Arbitration & Alternative Dispute Resolution (ADR)


Arbitration & alternative dispute resolution are methods of resolving disputes outside of the traditional court system.

Arbitration is a process in which an independent third party, called an arbitrator, hears and decides a dispute between two or more parties. The parties to the dispute agree in advance to accept the arbitrator’s decision as final and binding. Arbitration can be either voluntary, meaning the parties agree to submit their dispute to arbitration after a dispute has arisen, or mandatory, meaning the parties are required by law or contract to submit to arbitration in the event of a dispute.

ADR refers to a range of dispute resolution processes that are alternatives to litigation, including mediation, conciliation, and negotiation. ADR processes are typically less formal and more flexible than arbitration or litigation, and they often involve the use of a neutral third party to facilitate communication and facilitate the resolution of the dispute.

In the international context, arbitration and ADR can be used to resolve disputes between parties from different countries. International arbitration is governed by various international conventions and protocols, such as the United Nations Commission on International Trade Law (UNCITRAL) Model Law on International Commercial Arbitration and the New York Convention on the Recognition and Enforcement of Foreign Arbitral Awards. These conventions provide a framework for the recognition and enforcement of arbitration agreements and arbitral awards in different countries. International ADR is less formal than international arbitration and is governed by a variety of different rules and procedures, depending on the specific ADR process being used.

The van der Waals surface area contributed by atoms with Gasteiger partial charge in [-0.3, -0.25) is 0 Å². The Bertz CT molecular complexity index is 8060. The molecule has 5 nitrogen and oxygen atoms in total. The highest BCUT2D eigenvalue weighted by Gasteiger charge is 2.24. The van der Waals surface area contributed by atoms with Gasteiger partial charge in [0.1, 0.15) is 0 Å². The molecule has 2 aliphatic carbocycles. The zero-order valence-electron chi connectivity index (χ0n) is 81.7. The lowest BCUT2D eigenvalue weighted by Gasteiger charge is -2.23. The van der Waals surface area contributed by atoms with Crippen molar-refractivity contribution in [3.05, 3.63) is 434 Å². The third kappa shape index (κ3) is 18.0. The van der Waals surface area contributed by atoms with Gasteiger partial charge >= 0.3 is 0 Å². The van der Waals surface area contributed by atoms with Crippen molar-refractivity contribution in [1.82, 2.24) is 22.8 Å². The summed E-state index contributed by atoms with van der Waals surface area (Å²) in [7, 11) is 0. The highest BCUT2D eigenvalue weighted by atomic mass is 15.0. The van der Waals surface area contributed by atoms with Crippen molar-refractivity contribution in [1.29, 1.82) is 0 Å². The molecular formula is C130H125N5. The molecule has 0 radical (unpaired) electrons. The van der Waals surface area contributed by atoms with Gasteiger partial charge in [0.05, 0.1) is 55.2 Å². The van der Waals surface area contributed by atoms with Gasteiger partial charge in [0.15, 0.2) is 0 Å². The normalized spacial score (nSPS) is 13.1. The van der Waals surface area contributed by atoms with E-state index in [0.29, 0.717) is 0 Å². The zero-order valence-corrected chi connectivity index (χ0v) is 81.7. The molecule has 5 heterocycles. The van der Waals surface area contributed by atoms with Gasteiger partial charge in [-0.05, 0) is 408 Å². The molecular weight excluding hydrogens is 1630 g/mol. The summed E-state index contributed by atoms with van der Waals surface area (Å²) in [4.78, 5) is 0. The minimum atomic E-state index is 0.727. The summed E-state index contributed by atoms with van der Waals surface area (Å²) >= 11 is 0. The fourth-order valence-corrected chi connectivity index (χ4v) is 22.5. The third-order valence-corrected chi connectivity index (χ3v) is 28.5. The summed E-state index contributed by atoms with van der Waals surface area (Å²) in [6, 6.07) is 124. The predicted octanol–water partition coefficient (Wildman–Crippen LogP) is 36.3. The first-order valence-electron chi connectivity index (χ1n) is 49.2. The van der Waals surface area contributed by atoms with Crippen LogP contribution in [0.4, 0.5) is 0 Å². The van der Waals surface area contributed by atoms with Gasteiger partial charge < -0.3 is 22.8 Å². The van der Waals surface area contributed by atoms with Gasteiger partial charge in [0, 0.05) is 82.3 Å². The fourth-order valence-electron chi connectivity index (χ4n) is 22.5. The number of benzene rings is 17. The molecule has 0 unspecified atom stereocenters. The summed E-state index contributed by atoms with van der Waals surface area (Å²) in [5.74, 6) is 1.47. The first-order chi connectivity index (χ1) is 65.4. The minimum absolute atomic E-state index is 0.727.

Richard Marcon has been advocating and practicing out-of-court dispute resolution for over two decades.
For the Mediterranean Middle East Campus of Sciences Po Paris in Menton, he has crafted and teaches a course entitled “Arbitration & Alternative Dispute Resolution in the International Context”.